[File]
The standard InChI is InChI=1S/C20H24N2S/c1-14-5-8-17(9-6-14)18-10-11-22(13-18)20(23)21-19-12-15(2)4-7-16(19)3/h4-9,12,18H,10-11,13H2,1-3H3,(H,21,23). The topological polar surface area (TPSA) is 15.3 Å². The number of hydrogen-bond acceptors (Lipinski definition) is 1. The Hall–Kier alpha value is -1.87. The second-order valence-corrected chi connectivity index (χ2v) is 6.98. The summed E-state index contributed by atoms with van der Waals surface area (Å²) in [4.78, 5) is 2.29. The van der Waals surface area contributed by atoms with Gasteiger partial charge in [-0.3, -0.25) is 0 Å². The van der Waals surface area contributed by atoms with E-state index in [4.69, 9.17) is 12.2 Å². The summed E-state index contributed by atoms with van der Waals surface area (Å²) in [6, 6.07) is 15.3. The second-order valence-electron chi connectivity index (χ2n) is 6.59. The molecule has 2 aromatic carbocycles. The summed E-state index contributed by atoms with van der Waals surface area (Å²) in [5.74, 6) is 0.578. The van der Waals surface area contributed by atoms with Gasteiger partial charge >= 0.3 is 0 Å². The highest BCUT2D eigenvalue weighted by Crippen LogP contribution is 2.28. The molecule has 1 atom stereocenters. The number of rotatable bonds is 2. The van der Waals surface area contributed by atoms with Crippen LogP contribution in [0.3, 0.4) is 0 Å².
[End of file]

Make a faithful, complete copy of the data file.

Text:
The standard InChI is InChI=1S/C20H24N2S/c1-14-5-8-17(9-6-14)18-10-11-22(13-18)20(23)21-19-12-15(2)4-7-16(19)3/h4-9,12,18H,10-11,13H2,1-3H3,(H,21,23). The topological polar surface area (TPSA) is 15.3 Å². The number of hydrogen-bond acceptors (Lipinski definition) is 1. The Hall–Kier alpha value is -1.87. The second-order valence-corrected chi connectivity index (χ2v) is 6.98. The summed E-state index contributed by atoms with van der Waals surface area (Å²) in [4.78, 5) is 2.29. The van der Waals surface area contributed by atoms with Gasteiger partial charge in [-0.3, -0.25) is 0 Å². The van der Waals surface area contributed by atoms with E-state index in [4.69, 9.17) is 12.2 Å². The summed E-state index contributed by atoms with van der Waals surface area (Å²) in [6, 6.07) is 15.3. The second-order valence-electron chi connectivity index (χ2n) is 6.59. The molecule has 2 aromatic carbocycles. The summed E-state index contributed by atoms with van der Waals surface area (Å²) in [5.74, 6) is 0.578. The van der Waals surface area contributed by atoms with Gasteiger partial charge >= 0.3 is 0 Å². The highest BCUT2D eigenvalue weighted by Crippen LogP contribution is 2.28. The molecule has 1 atom stereocenters. The number of rotatable bonds is 2. The van der Waals surface area contributed by atoms with Crippen LogP contribution in [0.3, 0.4) is 0 Å².